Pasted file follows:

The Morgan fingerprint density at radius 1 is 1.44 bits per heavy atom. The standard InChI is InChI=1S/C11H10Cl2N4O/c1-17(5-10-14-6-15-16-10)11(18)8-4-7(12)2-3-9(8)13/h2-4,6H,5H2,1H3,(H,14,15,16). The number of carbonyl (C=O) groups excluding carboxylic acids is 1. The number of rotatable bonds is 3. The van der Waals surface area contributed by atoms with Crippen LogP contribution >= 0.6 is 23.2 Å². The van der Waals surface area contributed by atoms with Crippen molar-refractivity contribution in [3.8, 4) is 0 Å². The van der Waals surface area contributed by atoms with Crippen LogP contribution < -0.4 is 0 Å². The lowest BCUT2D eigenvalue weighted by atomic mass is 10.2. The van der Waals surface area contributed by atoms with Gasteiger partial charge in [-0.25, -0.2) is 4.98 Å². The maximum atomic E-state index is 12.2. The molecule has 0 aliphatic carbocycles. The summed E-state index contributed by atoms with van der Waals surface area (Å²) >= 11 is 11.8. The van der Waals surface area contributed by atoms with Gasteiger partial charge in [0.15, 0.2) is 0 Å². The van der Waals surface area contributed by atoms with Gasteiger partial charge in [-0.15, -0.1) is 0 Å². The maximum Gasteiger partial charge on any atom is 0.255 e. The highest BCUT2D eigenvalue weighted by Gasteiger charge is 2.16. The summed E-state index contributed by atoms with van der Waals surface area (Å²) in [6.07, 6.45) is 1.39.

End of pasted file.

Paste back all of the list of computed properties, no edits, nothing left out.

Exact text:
The Morgan fingerprint density at radius 1 is 1.44 bits per heavy atom. The standard InChI is InChI=1S/C11H10Cl2N4O/c1-17(5-10-14-6-15-16-10)11(18)8-4-7(12)2-3-9(8)13/h2-4,6H,5H2,1H3,(H,14,15,16). The number of carbonyl (C=O) groups excluding carboxylic acids is 1. The number of rotatable bonds is 3. The van der Waals surface area contributed by atoms with Crippen LogP contribution >= 0.6 is 23.2 Å². The van der Waals surface area contributed by atoms with Crippen molar-refractivity contribution in [3.8, 4) is 0 Å². The van der Waals surface area contributed by atoms with Crippen LogP contribution < -0.4 is 0 Å². The lowest BCUT2D eigenvalue weighted by atomic mass is 10.2. The van der Waals surface area contributed by atoms with Gasteiger partial charge in [-0.25, -0.2) is 4.98 Å². The maximum atomic E-state index is 12.2. The molecule has 0 aliphatic carbocycles. The summed E-state index contributed by atoms with van der Waals surface area (Å²) >= 11 is 11.8. The van der Waals surface area contributed by atoms with Gasteiger partial charge in [0.15, 0.2) is 0 Å². The van der Waals surface area contributed by atoms with Gasteiger partial charge in [-0.15, -0.1) is 0 Å². The maximum Gasteiger partial charge on any atom is 0.255 e. The highest BCUT2D eigenvalue weighted by Gasteiger charge is 2.16. The summed E-state index contributed by atoms with van der Waals surface area (Å²) in [6.07, 6.45) is 1.39.